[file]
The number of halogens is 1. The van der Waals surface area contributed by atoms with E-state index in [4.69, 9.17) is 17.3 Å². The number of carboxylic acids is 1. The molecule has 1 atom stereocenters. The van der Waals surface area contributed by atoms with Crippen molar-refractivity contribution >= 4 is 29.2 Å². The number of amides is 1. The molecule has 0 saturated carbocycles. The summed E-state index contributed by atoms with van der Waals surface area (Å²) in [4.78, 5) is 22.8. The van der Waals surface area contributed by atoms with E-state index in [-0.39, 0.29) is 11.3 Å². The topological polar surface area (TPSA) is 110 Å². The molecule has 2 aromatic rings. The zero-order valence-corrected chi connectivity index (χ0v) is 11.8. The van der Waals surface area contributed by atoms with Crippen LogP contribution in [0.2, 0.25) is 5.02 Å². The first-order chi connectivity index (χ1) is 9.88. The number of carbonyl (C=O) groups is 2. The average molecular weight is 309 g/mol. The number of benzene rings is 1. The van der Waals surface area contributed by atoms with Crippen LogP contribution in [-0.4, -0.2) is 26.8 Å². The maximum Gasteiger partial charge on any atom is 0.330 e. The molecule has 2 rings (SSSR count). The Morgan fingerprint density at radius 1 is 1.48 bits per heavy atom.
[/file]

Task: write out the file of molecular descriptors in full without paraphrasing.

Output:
The number of halogens is 1. The van der Waals surface area contributed by atoms with E-state index in [4.69, 9.17) is 17.3 Å². The number of carboxylic acids is 1. The molecule has 1 atom stereocenters. The van der Waals surface area contributed by atoms with Crippen molar-refractivity contribution >= 4 is 29.2 Å². The number of amides is 1. The molecule has 0 saturated carbocycles. The summed E-state index contributed by atoms with van der Waals surface area (Å²) in [4.78, 5) is 22.8. The van der Waals surface area contributed by atoms with E-state index in [-0.39, 0.29) is 11.3 Å². The topological polar surface area (TPSA) is 110 Å². The molecule has 2 aromatic rings. The zero-order valence-corrected chi connectivity index (χ0v) is 11.8. The van der Waals surface area contributed by atoms with Crippen LogP contribution in [0.2, 0.25) is 5.02 Å². The first-order chi connectivity index (χ1) is 9.88. The number of carbonyl (C=O) groups is 2. The average molecular weight is 309 g/mol. The number of benzene rings is 1. The van der Waals surface area contributed by atoms with Crippen LogP contribution in [-0.4, -0.2) is 26.8 Å². The maximum Gasteiger partial charge on any atom is 0.330 e. The molecule has 2 rings (SSSR count). The Morgan fingerprint density at radius 1 is 1.48 bits per heavy atom.